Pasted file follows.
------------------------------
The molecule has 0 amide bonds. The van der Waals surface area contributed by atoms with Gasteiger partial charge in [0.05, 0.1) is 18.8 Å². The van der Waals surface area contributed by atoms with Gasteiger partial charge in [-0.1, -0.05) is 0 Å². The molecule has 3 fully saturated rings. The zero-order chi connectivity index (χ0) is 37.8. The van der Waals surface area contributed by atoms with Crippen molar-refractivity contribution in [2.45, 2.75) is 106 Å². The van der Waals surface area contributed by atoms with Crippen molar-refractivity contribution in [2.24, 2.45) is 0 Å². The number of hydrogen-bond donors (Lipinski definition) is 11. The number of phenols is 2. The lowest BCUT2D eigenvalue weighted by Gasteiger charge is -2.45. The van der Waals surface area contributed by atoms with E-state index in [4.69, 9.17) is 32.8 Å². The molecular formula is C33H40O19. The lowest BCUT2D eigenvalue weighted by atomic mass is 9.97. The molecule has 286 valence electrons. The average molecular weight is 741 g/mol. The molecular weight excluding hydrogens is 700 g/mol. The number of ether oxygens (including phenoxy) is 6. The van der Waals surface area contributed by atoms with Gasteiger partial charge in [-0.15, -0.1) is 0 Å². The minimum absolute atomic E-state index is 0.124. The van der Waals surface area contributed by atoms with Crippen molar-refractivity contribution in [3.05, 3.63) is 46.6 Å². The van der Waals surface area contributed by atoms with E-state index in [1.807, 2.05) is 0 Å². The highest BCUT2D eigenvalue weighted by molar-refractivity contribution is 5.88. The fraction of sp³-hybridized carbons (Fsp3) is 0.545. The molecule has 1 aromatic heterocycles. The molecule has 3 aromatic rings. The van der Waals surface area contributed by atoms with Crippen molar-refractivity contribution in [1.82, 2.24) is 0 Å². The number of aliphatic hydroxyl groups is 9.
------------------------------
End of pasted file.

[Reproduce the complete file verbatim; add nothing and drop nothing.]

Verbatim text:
The molecule has 0 amide bonds. The van der Waals surface area contributed by atoms with Gasteiger partial charge in [0.05, 0.1) is 18.8 Å². The van der Waals surface area contributed by atoms with Gasteiger partial charge in [-0.1, -0.05) is 0 Å². The molecule has 3 fully saturated rings. The zero-order chi connectivity index (χ0) is 37.8. The van der Waals surface area contributed by atoms with Crippen molar-refractivity contribution in [2.45, 2.75) is 106 Å². The van der Waals surface area contributed by atoms with Crippen molar-refractivity contribution in [2.24, 2.45) is 0 Å². The number of hydrogen-bond donors (Lipinski definition) is 11. The number of phenols is 2. The lowest BCUT2D eigenvalue weighted by Gasteiger charge is -2.45. The van der Waals surface area contributed by atoms with E-state index in [4.69, 9.17) is 32.8 Å². The molecular formula is C33H40O19. The lowest BCUT2D eigenvalue weighted by atomic mass is 9.97. The molecule has 286 valence electrons. The average molecular weight is 741 g/mol. The molecular weight excluding hydrogens is 700 g/mol. The number of ether oxygens (including phenoxy) is 6. The van der Waals surface area contributed by atoms with Gasteiger partial charge in [-0.15, -0.1) is 0 Å². The minimum absolute atomic E-state index is 0.124. The van der Waals surface area contributed by atoms with Crippen molar-refractivity contribution in [3.05, 3.63) is 46.6 Å². The van der Waals surface area contributed by atoms with E-state index in [1.807, 2.05) is 0 Å². The highest BCUT2D eigenvalue weighted by molar-refractivity contribution is 5.88. The fraction of sp³-hybridized carbons (Fsp3) is 0.545. The molecule has 1 aromatic heterocycles. The molecule has 3 aromatic rings. The van der Waals surface area contributed by atoms with Crippen molar-refractivity contribution in [1.82, 2.24) is 0 Å². The number of aliphatic hydroxyl groups is 9.